peter nesteruk (home page: contents and index)



Listening to Music III                                         



Following on from previous articles where I talked about the similarities in emotional response found when listening to popular and classical music, here follow some more parallels that point us towards a sense of general human listening that jumps the (anyway somewhat outdated cultural) ¡®torn halves¡¯ binary and notes further connections between form, expression and content that are equally applicable to popular as to art or classical music (in this case literally ¡®classical¡¯ music in the sense of 18th to 19th century music graduating from binary to sonata form ¨C and quickly superseded by the Romantic extension of this form; Bruckner/Mahler).


Pop Song.  Pop.  Voice.   Pleasure.    Classical.   Form.       Sonata

   (form)     (¡®type¡¯)  (¡®means¡¯)  (content/signified)  (orchestral)   (suite/symphony)   (form)


Verse      Lyric    Alone    Expression     Solo    Slow movement  2nd theme




Chorus    Anthem  Together  Assertion     ¡®tutti¡¯    First movement  1st theme


                                                 shared/ mental)


Instrumental  Dance  None   Movement     Rhythm  Last movement  Dev/Var.

(¡¯Middle 8¡¯)                               (Body/Physical)



With respect to Sonata Form, we have the two, usually contrasting, themes, respectively assertive and reflective, together with a contrast of keys (tonic /dominant) implying a contrast of flavours (¡®masculine¡¯/¡¯feminine¡¯). So again, we can see the relationship of a more ¡®outer facing¡¯ and a more ¡®inner orientated¡¯ theme or group of themes, so again reflecting the division shown above (anthem/lyric) but within a form instead of defining forms ¨C just as in the popular song (and also defined by their means of expression: ¡®Voice¡¯; single, plural, instrumental, with their apposite ¡®content of expression¡¯: expressive, assertive, ¡®movementive¡¯ ¨C in the Rondo last movement form ¨C a fast ¡®dance¡¯ form). And at the end of a sonata form movement there is the combined sense of return and progress (a spiral rather than a circle); after a process of transformations and reversals (the classical ¡®development¡¯ section) as the first theme re-appears in the dominant, and the second theme in the tonic, so providing a ¡®logical¡¯ climax and a coda.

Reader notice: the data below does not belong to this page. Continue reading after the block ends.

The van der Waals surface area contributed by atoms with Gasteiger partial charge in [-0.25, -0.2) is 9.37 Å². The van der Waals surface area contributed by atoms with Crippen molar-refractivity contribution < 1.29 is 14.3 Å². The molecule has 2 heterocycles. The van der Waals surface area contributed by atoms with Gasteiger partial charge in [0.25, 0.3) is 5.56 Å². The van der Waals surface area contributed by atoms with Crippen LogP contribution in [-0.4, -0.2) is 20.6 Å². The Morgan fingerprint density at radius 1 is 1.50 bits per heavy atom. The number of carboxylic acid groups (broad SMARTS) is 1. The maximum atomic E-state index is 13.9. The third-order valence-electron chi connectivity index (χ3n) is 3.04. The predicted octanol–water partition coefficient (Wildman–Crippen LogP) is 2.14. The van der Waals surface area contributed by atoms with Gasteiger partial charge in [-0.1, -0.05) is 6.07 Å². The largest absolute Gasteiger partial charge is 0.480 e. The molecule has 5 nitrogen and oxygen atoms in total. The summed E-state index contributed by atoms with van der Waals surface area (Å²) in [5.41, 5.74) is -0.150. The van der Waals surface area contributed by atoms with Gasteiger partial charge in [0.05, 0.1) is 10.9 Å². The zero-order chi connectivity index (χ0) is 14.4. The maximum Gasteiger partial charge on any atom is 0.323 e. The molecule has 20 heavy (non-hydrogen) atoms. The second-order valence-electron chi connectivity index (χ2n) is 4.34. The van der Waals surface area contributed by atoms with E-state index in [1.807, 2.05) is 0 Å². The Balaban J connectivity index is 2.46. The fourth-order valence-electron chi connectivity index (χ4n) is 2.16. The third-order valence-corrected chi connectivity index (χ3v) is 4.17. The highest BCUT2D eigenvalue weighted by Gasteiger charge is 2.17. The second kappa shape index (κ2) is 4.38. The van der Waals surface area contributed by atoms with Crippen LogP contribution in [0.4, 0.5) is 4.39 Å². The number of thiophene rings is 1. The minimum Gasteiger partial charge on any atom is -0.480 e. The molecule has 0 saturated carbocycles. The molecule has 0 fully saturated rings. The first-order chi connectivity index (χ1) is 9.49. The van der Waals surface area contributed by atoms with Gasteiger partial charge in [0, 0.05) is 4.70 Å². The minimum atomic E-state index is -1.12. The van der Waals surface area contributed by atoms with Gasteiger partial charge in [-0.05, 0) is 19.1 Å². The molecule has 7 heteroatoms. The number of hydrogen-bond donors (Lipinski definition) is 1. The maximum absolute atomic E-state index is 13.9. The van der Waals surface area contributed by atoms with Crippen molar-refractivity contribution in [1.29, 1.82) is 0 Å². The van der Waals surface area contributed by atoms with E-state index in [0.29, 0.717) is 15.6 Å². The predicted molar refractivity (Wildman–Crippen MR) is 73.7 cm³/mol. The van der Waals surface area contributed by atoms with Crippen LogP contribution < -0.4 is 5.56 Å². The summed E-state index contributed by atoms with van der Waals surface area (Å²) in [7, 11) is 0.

In the Concerto type (means of expression) the solo/together (¡®tutti¡¯) ¡®Voice¡¯ modality and the expressive/assertive (recognition/identification) ¡®Pleasure¡¯ modality are combined in various, predictable ways (especially in the alternation of solo and orchestra in all movements); but always finishing with a ¡®dance¡¯ type final movement.


Romantic variation form, like all prior variation form, contains all aspects/speeds in one theme, A, A1, A2, A3¡­  (or in the accompanying episodes A, B, A1, C, A2, D¡­). A form continued first in atonal and then in 12 tone music and its aftermath in the 20th and 21st centuries. So effectively (if there are no ¡®episodes¡¯) a ¡®monothematic¡¯ music.


Looking back to the Baroque, with music as represented by the dance suite, dominated by forms and rhythms evolved from earlier forms of dance (and see too the following forms of the early quartets), we find all speeds, solo/collective within movements¡­ ¡­ Otherwise first movement, fast/binary, movements and expressive/lyric slow movements in the Concerti Grosso, etc.



Perhaps a similar difference (expressive single line and collective rhythm) can be found in the opposition of the ¡®leading voice¡¯ of the ¡®top¡¯ melody line and the collective parts beneath, contrasts managing degrees of expressiveness and assertion. As in melody/repeated chords, fast rhythms/slow top line (or reverse): found in Jazz, Rock, Beethoven Quartets, or in Shostakovich¡¯s Violin Concerto, in the famous slow movement, where expressive solo ¡®comment¡¯ floats over the repeated (¡®assertive¡¯) ¡®topic¡¯ theme (the orchestral passacaglia)¡­ with the effect (content of expression/semantic emotional equivalent) of historical mourning and introspection.


Sets of overlapping parallels¡­ carving up, representing, forming¡­ the human response to music; human emotions¡­ complex in complex music (whence music -like poetry- as an education for the emotions) but based upon simple basic differences of emotional mood or pleasure of emotional response¡­





Copyright Peter Nesteruk, 2020